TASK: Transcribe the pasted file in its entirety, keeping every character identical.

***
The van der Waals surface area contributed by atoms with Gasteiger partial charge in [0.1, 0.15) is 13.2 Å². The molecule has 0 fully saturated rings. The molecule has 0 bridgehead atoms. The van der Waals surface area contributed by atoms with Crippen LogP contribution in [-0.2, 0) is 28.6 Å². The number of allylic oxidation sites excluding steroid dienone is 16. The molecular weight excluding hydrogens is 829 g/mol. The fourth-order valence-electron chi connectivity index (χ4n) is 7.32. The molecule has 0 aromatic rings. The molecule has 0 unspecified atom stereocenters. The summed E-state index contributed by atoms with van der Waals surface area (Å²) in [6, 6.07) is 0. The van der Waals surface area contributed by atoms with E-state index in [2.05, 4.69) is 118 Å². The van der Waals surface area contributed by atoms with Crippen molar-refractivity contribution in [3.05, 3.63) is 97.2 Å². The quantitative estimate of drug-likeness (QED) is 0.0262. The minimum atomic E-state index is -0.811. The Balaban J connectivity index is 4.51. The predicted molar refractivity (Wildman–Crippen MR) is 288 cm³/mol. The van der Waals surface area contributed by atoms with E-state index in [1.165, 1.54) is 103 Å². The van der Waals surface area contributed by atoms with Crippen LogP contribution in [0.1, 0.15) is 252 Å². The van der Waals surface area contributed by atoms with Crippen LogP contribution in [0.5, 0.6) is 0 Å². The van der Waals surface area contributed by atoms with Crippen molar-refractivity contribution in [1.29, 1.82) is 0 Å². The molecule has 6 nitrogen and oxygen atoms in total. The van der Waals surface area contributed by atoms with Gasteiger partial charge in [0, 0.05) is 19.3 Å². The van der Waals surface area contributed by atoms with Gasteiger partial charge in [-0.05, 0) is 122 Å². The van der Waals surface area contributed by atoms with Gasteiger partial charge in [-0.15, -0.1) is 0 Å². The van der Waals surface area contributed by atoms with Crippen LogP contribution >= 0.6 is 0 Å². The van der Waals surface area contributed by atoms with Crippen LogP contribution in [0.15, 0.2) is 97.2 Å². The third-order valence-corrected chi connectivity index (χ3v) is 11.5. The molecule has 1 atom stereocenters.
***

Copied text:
The van der Waals surface area contributed by atoms with Gasteiger partial charge in [0.1, 0.15) is 13.2 Å². The molecule has 0 fully saturated rings. The molecule has 0 bridgehead atoms. The van der Waals surface area contributed by atoms with Crippen LogP contribution in [-0.2, 0) is 28.6 Å². The number of allylic oxidation sites excluding steroid dienone is 16. The molecular weight excluding hydrogens is 829 g/mol. The fourth-order valence-electron chi connectivity index (χ4n) is 7.32. The molecule has 0 aromatic rings. The molecule has 0 unspecified atom stereocenters. The summed E-state index contributed by atoms with van der Waals surface area (Å²) in [6, 6.07) is 0. The van der Waals surface area contributed by atoms with E-state index in [2.05, 4.69) is 118 Å². The van der Waals surface area contributed by atoms with Crippen molar-refractivity contribution in [3.05, 3.63) is 97.2 Å². The quantitative estimate of drug-likeness (QED) is 0.0262. The minimum atomic E-state index is -0.811. The Balaban J connectivity index is 4.51. The predicted molar refractivity (Wildman–Crippen MR) is 288 cm³/mol. The van der Waals surface area contributed by atoms with E-state index in [1.165, 1.54) is 103 Å². The van der Waals surface area contributed by atoms with Crippen LogP contribution in [0.1, 0.15) is 252 Å². The van der Waals surface area contributed by atoms with Crippen LogP contribution in [0.5, 0.6) is 0 Å². The van der Waals surface area contributed by atoms with Crippen molar-refractivity contribution in [1.29, 1.82) is 0 Å². The molecule has 6 nitrogen and oxygen atoms in total. The van der Waals surface area contributed by atoms with Gasteiger partial charge in [0, 0.05) is 19.3 Å². The van der Waals surface area contributed by atoms with Gasteiger partial charge in [-0.05, 0) is 122 Å². The van der Waals surface area contributed by atoms with Gasteiger partial charge in [-0.15, -0.1) is 0 Å². The van der Waals surface area contributed by atoms with Crippen LogP contribution >= 0.6 is 0 Å². The van der Waals surface area contributed by atoms with Crippen LogP contribution in [0.15, 0.2) is 97.2 Å². The third-order valence-corrected chi connectivity index (χ3v) is 11.5. The molecule has 1 atom stereocenters.